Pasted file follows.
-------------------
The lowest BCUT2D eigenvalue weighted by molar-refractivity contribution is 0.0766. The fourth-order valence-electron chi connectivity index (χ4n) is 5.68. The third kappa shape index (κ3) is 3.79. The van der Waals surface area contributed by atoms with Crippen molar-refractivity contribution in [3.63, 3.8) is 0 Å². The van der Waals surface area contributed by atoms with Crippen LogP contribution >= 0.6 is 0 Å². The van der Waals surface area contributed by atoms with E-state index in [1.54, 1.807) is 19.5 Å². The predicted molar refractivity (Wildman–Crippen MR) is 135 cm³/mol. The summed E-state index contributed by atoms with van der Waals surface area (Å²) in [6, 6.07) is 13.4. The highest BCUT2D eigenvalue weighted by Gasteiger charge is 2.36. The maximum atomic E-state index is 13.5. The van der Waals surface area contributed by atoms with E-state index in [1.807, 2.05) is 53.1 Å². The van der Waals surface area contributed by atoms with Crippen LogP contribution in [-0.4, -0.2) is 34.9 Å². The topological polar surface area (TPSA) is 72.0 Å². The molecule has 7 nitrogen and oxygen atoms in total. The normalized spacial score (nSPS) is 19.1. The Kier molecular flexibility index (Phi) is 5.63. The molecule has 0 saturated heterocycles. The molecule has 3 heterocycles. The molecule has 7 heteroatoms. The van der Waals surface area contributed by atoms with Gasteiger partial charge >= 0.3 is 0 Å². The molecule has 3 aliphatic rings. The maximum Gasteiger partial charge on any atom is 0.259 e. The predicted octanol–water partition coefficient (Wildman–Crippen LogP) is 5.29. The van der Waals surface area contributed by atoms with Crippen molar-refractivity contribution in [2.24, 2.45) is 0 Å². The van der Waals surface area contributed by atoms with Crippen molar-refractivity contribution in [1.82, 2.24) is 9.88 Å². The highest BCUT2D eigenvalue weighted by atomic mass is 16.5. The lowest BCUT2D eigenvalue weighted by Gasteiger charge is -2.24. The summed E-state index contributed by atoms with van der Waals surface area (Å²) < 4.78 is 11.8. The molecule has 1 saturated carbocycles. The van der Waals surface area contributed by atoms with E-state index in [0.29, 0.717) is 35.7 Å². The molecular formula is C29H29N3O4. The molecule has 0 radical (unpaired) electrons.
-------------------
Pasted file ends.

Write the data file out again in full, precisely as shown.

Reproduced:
The lowest BCUT2D eigenvalue weighted by molar-refractivity contribution is 0.0766. The fourth-order valence-electron chi connectivity index (χ4n) is 5.68. The third kappa shape index (κ3) is 3.79. The van der Waals surface area contributed by atoms with Crippen molar-refractivity contribution in [3.63, 3.8) is 0 Å². The van der Waals surface area contributed by atoms with Crippen LogP contribution >= 0.6 is 0 Å². The van der Waals surface area contributed by atoms with E-state index in [1.54, 1.807) is 19.5 Å². The predicted molar refractivity (Wildman–Crippen MR) is 135 cm³/mol. The summed E-state index contributed by atoms with van der Waals surface area (Å²) in [6, 6.07) is 13.4. The highest BCUT2D eigenvalue weighted by Gasteiger charge is 2.36. The maximum atomic E-state index is 13.5. The van der Waals surface area contributed by atoms with E-state index in [1.807, 2.05) is 53.1 Å². The van der Waals surface area contributed by atoms with Crippen LogP contribution in [-0.4, -0.2) is 34.9 Å². The topological polar surface area (TPSA) is 72.0 Å². The molecule has 7 nitrogen and oxygen atoms in total. The normalized spacial score (nSPS) is 19.1. The Kier molecular flexibility index (Phi) is 5.63. The molecule has 0 saturated heterocycles. The molecule has 3 heterocycles. The molecule has 7 heteroatoms. The van der Waals surface area contributed by atoms with Gasteiger partial charge >= 0.3 is 0 Å². The molecule has 3 aliphatic rings. The maximum Gasteiger partial charge on any atom is 0.259 e. The predicted octanol–water partition coefficient (Wildman–Crippen LogP) is 5.29. The van der Waals surface area contributed by atoms with Crippen molar-refractivity contribution in [2.24, 2.45) is 0 Å². The van der Waals surface area contributed by atoms with Crippen molar-refractivity contribution in [1.82, 2.24) is 9.88 Å². The highest BCUT2D eigenvalue weighted by atomic mass is 16.5. The lowest BCUT2D eigenvalue weighted by Gasteiger charge is -2.24. The summed E-state index contributed by atoms with van der Waals surface area (Å²) < 4.78 is 11.8. The molecule has 1 saturated carbocycles. The van der Waals surface area contributed by atoms with E-state index in [0.29, 0.717) is 35.7 Å². The molecular formula is C29H29N3O4. The molecule has 0 radical (unpaired) electrons.